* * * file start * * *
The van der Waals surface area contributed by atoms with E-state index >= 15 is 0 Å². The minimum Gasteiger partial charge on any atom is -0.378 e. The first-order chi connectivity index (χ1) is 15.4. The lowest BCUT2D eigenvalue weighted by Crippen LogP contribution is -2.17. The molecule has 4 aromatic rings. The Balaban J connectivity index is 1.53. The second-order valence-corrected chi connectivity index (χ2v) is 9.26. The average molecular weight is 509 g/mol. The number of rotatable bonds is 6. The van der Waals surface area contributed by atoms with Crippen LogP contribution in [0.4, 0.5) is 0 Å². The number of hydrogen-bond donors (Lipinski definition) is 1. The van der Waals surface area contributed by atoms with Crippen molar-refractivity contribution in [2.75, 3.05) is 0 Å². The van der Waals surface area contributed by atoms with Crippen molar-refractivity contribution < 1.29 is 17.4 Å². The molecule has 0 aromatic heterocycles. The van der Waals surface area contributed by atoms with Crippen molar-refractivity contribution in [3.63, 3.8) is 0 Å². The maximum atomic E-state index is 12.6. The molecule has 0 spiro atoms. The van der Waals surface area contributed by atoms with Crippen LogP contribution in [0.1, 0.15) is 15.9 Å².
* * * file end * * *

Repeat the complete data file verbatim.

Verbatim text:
The van der Waals surface area contributed by atoms with E-state index >= 15 is 0 Å². The minimum Gasteiger partial charge on any atom is -0.378 e. The first-order chi connectivity index (χ1) is 15.4. The lowest BCUT2D eigenvalue weighted by Crippen LogP contribution is -2.17. The molecule has 4 aromatic rings. The Balaban J connectivity index is 1.53. The second-order valence-corrected chi connectivity index (χ2v) is 9.26. The average molecular weight is 509 g/mol. The number of rotatable bonds is 6. The van der Waals surface area contributed by atoms with Crippen LogP contribution in [0.4, 0.5) is 0 Å². The number of hydrogen-bond donors (Lipinski definition) is 1. The van der Waals surface area contributed by atoms with Crippen molar-refractivity contribution in [2.75, 3.05) is 0 Å². The van der Waals surface area contributed by atoms with Crippen molar-refractivity contribution < 1.29 is 17.4 Å². The molecule has 0 aromatic heterocycles. The van der Waals surface area contributed by atoms with Crippen molar-refractivity contribution in [3.63, 3.8) is 0 Å². The maximum atomic E-state index is 12.6. The molecule has 0 spiro atoms. The van der Waals surface area contributed by atoms with Crippen LogP contribution in [0.1, 0.15) is 15.9 Å².